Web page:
Wherever you go these days you see people looking intently at their smartphone screens. They’re very absorbed in what they’re reading on those small screens while ignoring distractions such as traffic. If more people paid as much attention to the screens that display the contracts at car rental counters, we would have far fewer complaints about surprise rental car charges.
In Robert Goodbar’s case, the car rental contract was displayed on what Thrifty Car Rental calls an “electronic signature capture screen.” If he had paid attention to that screen, his rental bill would have been a lot lower.
Goodbar’s surprise charges included not only the optional collision damage waiver (CDW), which he says he declined, but also daily fees for a toll road transponder.
All around the country, entities that operate toll roads and bridges have been switching to automated toll collection systems because it reduces their costs and speeds up the flow of traffic. In some locations, such as the Golden Gate Bridge, toll booths have been completely eliminated, with no place to stop and pay the toll. But that doesn’t mean it’s free. They now collect the tolls via transponders. If a vehicle doesn’t have a transponder, the system can still identify the car and bill the registered owner. If that owner is a rental car company, it could cost the renter a lot more than just the missed toll.
Here’s how that’s relevant in Goodbar’s case. He rented a car from Thrifty in Denver for 10 days. Thrifty has a prepaid toll road option called PlatePass All Inclusive. For a daily fee – $12.49 in Goodbar’s case – unlimited tolls are included. While Thrifty says the PlatePass system is optional, they also point out the potential cost of not using it:
NOTE: If you decline the optional PlatePass All-Inclusive service at beginning of the rental period, but still use electronic toll roads and/or bridges during the rental period (including “cashless” or “all electronic” toll roads and bridges, as noted above), you will be liable for and we will charge you: (a) all tolls incurred for such use (at the highest, undiscounted applicable toll rate); (b) a $15 administrative fee for each toll incurred (subject to a $90 cap for such toll-related administrative fees for the rental period); and (c) all other applicable toll charges or fees, if any.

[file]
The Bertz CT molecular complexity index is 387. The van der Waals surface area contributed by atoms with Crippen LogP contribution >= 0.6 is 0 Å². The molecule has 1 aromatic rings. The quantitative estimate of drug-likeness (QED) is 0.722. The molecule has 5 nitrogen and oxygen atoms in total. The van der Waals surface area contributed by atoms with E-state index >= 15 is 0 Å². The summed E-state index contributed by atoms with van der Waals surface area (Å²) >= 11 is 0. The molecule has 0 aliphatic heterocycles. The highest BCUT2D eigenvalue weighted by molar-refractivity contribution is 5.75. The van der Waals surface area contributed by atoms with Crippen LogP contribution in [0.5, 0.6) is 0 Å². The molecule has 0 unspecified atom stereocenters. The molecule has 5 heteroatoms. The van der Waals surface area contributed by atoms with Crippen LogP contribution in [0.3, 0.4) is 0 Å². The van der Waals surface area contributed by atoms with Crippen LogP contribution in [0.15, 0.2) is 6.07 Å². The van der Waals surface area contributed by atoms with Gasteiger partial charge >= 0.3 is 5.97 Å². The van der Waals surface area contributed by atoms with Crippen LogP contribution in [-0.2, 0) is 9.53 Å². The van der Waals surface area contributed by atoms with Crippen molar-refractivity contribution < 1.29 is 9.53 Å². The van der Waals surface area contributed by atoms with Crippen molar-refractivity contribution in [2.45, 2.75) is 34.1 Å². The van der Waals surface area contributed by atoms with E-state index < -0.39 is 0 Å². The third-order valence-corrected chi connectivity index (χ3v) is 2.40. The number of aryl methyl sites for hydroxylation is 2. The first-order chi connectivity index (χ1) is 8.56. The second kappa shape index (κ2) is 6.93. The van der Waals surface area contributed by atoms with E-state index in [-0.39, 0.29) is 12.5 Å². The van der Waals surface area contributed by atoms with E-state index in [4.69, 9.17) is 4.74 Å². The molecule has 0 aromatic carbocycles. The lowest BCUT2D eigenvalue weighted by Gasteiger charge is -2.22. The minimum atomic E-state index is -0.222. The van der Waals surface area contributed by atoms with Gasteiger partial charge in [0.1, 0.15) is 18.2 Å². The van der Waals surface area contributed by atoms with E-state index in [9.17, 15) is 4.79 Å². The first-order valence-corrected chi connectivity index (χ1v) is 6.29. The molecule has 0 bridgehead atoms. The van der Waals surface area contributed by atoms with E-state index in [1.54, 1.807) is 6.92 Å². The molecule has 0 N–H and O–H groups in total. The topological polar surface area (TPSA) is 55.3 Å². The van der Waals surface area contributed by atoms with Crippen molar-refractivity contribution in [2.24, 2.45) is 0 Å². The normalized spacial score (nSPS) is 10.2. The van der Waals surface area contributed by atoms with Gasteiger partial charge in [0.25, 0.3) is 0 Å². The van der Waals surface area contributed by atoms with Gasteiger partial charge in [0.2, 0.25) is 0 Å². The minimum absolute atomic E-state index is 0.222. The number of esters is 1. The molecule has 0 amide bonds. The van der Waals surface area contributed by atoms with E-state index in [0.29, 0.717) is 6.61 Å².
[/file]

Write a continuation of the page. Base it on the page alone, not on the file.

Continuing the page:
Goodbar says he never approved the PlatePass transponder. But the money he could have saved by not having that transponder on his contract would have been at least partly lost to fees imposed by Thrifty for the four toll roads he says he drove on. The company would have charged him at least $60 in administrative fees plus the tolls, plus “all other applicable toll charges or fees.” If the number of toll roads had been larger, the extra fees might have been more than the total daily transponder charge.
Thrifty is not the only rental car company offering prepaid toll transponders or charging hefty fees for incurring tolls. Christopher Elliott wrote about how to protect yourself from those “gotcha” fees in this article.
Going back to Goodbar’s situation, he contacted Thrifty’s customer service asking to have the CDW and transponder charges refunded, claiming he never approved them. The company declined, writing that he had accepted both of those options:
Review of your agreement shows that you accepted optional coverage. The costs of all optional items are listed on the electronic signature capture screens provided at the start of the rental. The use of the electronic device has taken the place of a traditional paper contract for the protection of our renters and to lower the amount of time needed to review pertinent information. The first screen you encounter will list any optional items you have requested and the total cost for these items. Another screen is presented that lists the total cost of the rental including optional items and by accepting this screen and signing the agreement you acknowledge that you have read and understood the terms and charge breakdown.
In what the company called a goodwill gesture, Thrifty said it would issue a credit to Goodbar for $163, which was half of the CDW charge.
But he wasn’t happy with that and contacted us. Our advocate got a copy of his rental agreement from Thrifty. It shows that both the CDW and the transponder were included, along with the cost for each and it has his signature, indicating acceptance. The company representative told our advocate that there was nothing more Thrifty would do.
I had just finished writing this story when I got a surprise update. I can now report a happy ending.
As suggested by our advocate, Goodbar decided to give it one last shot and wrote a letter to an executive contact for Hertz, Thrifty’s parent company.
Then he sent the following note to our advocate: “Thank you. I wrote ONE letter to one of the contacts you gave me. Two hours later I had a reply advising me that they were issuing a second credit – We received $423.78!!!!”
While Goodbar got those extra fees credited back, too many people don’t. We continue to get cases every week involving vehicle renters who don’t take the extra time to review what is on the rental agreement before they sign.
You may be tired from your flight or in a hurry to get to your destination. There may be a line of impatient rental customers behind you. With more rental counters using electronic signature screens, it can be so easy to just touch the button that says “accept” so that you can hurry up and get to your car.
Instead, take a deep breath and spend an extra few minutes to review the critical pages of your rental agreement. Double-checking the rental contract will help you avoid unexpected charges. And it will definitely cost you a lot less in time and aggravation than fighting with the rental car company after you get home.